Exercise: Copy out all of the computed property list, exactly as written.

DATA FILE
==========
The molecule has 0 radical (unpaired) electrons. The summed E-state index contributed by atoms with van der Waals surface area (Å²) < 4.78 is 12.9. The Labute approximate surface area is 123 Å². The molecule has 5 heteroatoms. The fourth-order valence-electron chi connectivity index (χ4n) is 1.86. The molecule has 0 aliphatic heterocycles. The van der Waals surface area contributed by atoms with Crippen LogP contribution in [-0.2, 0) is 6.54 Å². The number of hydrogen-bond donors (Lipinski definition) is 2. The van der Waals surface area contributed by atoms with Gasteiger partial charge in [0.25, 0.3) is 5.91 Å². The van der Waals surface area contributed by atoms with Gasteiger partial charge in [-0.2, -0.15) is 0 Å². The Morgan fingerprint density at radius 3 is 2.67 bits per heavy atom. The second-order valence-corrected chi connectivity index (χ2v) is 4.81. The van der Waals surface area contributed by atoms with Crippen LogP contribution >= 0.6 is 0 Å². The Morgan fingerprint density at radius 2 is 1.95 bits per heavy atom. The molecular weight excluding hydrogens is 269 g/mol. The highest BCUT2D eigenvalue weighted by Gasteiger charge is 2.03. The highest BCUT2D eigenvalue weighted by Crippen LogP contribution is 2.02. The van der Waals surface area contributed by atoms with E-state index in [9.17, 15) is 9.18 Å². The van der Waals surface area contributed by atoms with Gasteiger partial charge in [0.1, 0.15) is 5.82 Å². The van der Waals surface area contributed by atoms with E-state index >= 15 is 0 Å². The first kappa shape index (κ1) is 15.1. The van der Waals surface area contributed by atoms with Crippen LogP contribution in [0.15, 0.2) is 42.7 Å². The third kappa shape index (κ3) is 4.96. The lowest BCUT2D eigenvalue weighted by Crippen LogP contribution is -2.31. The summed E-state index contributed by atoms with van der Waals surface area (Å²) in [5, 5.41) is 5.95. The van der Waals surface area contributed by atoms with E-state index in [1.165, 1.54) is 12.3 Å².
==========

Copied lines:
The molecule has 0 radical (unpaired) electrons. The summed E-state index contributed by atoms with van der Waals surface area (Å²) < 4.78 is 12.9. The Labute approximate surface area is 123 Å². The molecule has 5 heteroatoms. The fourth-order valence-electron chi connectivity index (χ4n) is 1.86. The molecule has 0 aliphatic heterocycles. The van der Waals surface area contributed by atoms with Crippen LogP contribution in [-0.2, 0) is 6.54 Å². The number of hydrogen-bond donors (Lipinski definition) is 2. The van der Waals surface area contributed by atoms with Gasteiger partial charge in [0.25, 0.3) is 5.91 Å². The van der Waals surface area contributed by atoms with Gasteiger partial charge in [-0.2, -0.15) is 0 Å². The Morgan fingerprint density at radius 3 is 2.67 bits per heavy atom. The second-order valence-corrected chi connectivity index (χ2v) is 4.81. The van der Waals surface area contributed by atoms with Crippen LogP contribution >= 0.6 is 0 Å². The Morgan fingerprint density at radius 2 is 1.95 bits per heavy atom. The molecular weight excluding hydrogens is 269 g/mol. The highest BCUT2D eigenvalue weighted by Gasteiger charge is 2.03. The highest BCUT2D eigenvalue weighted by Crippen LogP contribution is 2.02. The van der Waals surface area contributed by atoms with E-state index in [9.17, 15) is 9.18 Å². The van der Waals surface area contributed by atoms with Gasteiger partial charge in [0.1, 0.15) is 5.82 Å². The van der Waals surface area contributed by atoms with E-state index >= 15 is 0 Å². The first kappa shape index (κ1) is 15.1. The van der Waals surface area contributed by atoms with Crippen LogP contribution in [0.15, 0.2) is 42.7 Å². The third kappa shape index (κ3) is 4.96. The lowest BCUT2D eigenvalue weighted by Crippen LogP contribution is -2.31. The summed E-state index contributed by atoms with van der Waals surface area (Å²) in [5, 5.41) is 5.95. The van der Waals surface area contributed by atoms with E-state index in [1.165, 1.54) is 12.3 Å².